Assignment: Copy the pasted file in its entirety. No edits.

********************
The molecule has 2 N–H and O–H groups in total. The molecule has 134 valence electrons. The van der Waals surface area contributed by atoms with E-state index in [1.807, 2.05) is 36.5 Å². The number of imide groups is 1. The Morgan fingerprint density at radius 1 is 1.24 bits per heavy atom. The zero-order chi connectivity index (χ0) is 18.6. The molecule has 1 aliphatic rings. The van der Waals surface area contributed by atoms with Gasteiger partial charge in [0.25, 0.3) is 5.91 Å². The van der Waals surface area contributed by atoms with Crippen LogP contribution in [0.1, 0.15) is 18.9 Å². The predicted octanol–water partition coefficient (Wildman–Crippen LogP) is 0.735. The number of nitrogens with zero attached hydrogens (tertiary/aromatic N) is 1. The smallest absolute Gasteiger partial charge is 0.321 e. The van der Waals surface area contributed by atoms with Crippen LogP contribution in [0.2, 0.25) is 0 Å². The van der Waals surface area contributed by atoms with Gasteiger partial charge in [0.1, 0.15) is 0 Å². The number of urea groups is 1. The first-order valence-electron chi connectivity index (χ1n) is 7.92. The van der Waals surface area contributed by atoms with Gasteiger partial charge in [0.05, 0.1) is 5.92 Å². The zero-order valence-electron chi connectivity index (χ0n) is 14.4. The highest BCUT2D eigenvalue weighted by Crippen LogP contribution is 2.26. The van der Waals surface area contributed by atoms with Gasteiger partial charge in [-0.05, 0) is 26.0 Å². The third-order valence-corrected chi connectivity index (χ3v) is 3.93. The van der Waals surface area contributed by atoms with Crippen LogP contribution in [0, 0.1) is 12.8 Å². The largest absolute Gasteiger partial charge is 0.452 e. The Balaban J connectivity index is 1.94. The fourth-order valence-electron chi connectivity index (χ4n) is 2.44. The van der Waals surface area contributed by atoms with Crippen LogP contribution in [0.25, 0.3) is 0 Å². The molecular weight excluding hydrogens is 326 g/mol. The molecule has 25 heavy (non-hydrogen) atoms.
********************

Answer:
The molecule has 2 N–H and O–H groups in total. The molecule has 134 valence electrons. The van der Waals surface area contributed by atoms with E-state index in [1.807, 2.05) is 36.5 Å². The number of imide groups is 1. The Morgan fingerprint density at radius 1 is 1.24 bits per heavy atom. The zero-order chi connectivity index (χ0) is 18.6. The molecule has 1 aliphatic rings. The van der Waals surface area contributed by atoms with Gasteiger partial charge in [0.25, 0.3) is 5.91 Å². The van der Waals surface area contributed by atoms with Crippen LogP contribution in [0.1, 0.15) is 18.9 Å². The predicted octanol–water partition coefficient (Wildman–Crippen LogP) is 0.735. The number of nitrogens with zero attached hydrogens (tertiary/aromatic N) is 1. The smallest absolute Gasteiger partial charge is 0.321 e. The van der Waals surface area contributed by atoms with Crippen LogP contribution in [0.2, 0.25) is 0 Å². The van der Waals surface area contributed by atoms with Gasteiger partial charge in [0.1, 0.15) is 0 Å². The number of urea groups is 1. The first-order valence-electron chi connectivity index (χ1n) is 7.92. The van der Waals surface area contributed by atoms with Gasteiger partial charge in [0.05, 0.1) is 5.92 Å². The zero-order valence-electron chi connectivity index (χ0n) is 14.4. The highest BCUT2D eigenvalue weighted by Crippen LogP contribution is 2.26. The van der Waals surface area contributed by atoms with Gasteiger partial charge in [-0.05, 0) is 26.0 Å². The third-order valence-corrected chi connectivity index (χ3v) is 3.93. The van der Waals surface area contributed by atoms with Crippen LogP contribution in [0, 0.1) is 12.8 Å². The largest absolute Gasteiger partial charge is 0.452 e. The Balaban J connectivity index is 1.94. The fourth-order valence-electron chi connectivity index (χ4n) is 2.44. The van der Waals surface area contributed by atoms with Crippen LogP contribution in [0.25, 0.3) is 0 Å². The molecular weight excluding hydrogens is 326 g/mol. The molecule has 25 heavy (non-hydrogen) atoms.